Monday, July 22, 2013




Santa Cruz County beaches are thriving natural habitat for numerous species of wildlife and plants. It is not a sacrifice zone to be thoughtlessly discarded in favor of human recreation and amusement.

It is sad to note that such habitat is rare in Santa Cruz County, so much so that shore bird numbers have declined precipitously as their feeding, resting and breeding areas have been destroyed by development and dominated by human activity.

Recently, local dog owners have pressured Santa Cruz County officials to allow dogs to run off-leash on Santa Cruz County beaches, in the very spot where this egret is feeding.

Shore birds perceive dogs as predators, especially off-leash dogs roaming free across the beach and uplands. The birds take flight, interrupting their feeding, resting and nesting behaviors, reducing their viability in their home habitat.

It is important to protect and preserve the remaining natural habitat on Santa Cruz beaches, which are a critical part of the Monterey Bay National Marine Sanctuary. Dogs must be kept on-leash and County leash laws must be strictly enforced.
"Examine each question in terms of what is ethically and esthetically right, as well as what is economically expedient. A thing is right when it tends to preserve the integrity, stability, and beauty of the biotic community. It is wrong when it tends otherwise." Aldo Leopold

Thursday, July 18, 2013

Plover killed by off-leash dog

Wardens look into death of endangered plover

An off-leash dog killed a nearly fledged endangered piping plover on a beach in south Maine. The beach has off-leash hours from sunrise to 9 AM, and areas where dogs are required to be kept 150 feet from plover habitat.



In a follow-up story, Dog's owner steps forward in killing of protected Maine bird, officials explain that the dog owner has come froward and that the owner may not be fined.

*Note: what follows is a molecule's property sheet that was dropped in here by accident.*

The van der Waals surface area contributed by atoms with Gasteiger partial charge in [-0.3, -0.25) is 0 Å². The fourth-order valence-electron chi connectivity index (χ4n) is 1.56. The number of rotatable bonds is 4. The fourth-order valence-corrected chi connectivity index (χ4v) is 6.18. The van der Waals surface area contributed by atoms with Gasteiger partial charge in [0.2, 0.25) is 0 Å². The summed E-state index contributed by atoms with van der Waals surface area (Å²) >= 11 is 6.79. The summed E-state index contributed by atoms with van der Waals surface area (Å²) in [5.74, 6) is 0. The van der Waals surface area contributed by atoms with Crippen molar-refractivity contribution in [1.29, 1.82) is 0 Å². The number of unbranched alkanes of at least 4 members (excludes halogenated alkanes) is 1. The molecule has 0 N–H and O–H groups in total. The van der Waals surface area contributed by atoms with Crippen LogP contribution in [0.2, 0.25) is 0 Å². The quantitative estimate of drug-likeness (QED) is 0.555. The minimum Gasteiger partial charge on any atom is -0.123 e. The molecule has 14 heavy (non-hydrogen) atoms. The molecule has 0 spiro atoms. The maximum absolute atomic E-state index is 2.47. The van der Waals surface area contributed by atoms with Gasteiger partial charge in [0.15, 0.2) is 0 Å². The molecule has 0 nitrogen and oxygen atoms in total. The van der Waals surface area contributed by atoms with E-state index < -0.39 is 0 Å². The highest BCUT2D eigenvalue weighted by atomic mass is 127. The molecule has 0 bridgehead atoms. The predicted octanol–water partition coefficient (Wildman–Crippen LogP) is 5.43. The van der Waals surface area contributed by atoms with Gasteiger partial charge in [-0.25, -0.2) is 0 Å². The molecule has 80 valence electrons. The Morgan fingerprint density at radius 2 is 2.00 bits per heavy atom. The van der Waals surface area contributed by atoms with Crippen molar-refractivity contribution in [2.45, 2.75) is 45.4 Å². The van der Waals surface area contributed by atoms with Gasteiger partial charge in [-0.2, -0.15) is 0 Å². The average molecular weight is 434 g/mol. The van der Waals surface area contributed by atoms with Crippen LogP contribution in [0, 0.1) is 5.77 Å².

The video and text exhibit a remarkable complacency about dogs on the beach and their devastating effects on wildlife. The incident also shows clearly that off-leash hours on the beach place wildlife at risk, no matter how many signs and exclosures are put up to protect sensitive species and habitat.

Thursday, July 11, 2013

Forest Service or People Service?

I find it interesting that this press release from the Forest Service's Northern Research Station in Durham, New Hampshire, draws common-sense conclusions about the relationship between tree growth and atmospheric CO2 concentration.
"Our analysis suggests that rising atmospheric carbon dioxide is having a direct and unexpectedly strong influence on ecosystem processes and biosphere-atmosphere interactions in temperate and boreal forests," 
 Who'd a thunk it?

And yet, the author(s) of the press release, not content with such a simple and accurate conclusion, continue on into the land of speculation and hyperbole by adding:
"reduced evapotranspiration resulting from higher water-use efficiency could lead to higher air temperatures, decreased humidity, and decreased recycling of continental precipitation. This could cause increased continental freshwater runoff, along with drought in parts of the world that rely on water transpired in other regions." (Emphasis added)
thus, joining the cadres of global warming and anthropogenic climate change proponents who turn their backs on science for political and economic gain.

After all,
"The mission of the U.S. Forest Service is to sustain the health, diversity, and productivity of the nation’s forests and grasslands to meet the needs of present and future generations."
and:
"The mission of the Forest Service’s Northern Research Station is to improve people’s lives and help sustain the natural resources in the Northeast and Midwest through leading-edge science and effective information delivery."
Just as I suspected: The Forest Service is all about people and very little about forests. It is, after all, under the Department of Agriculture.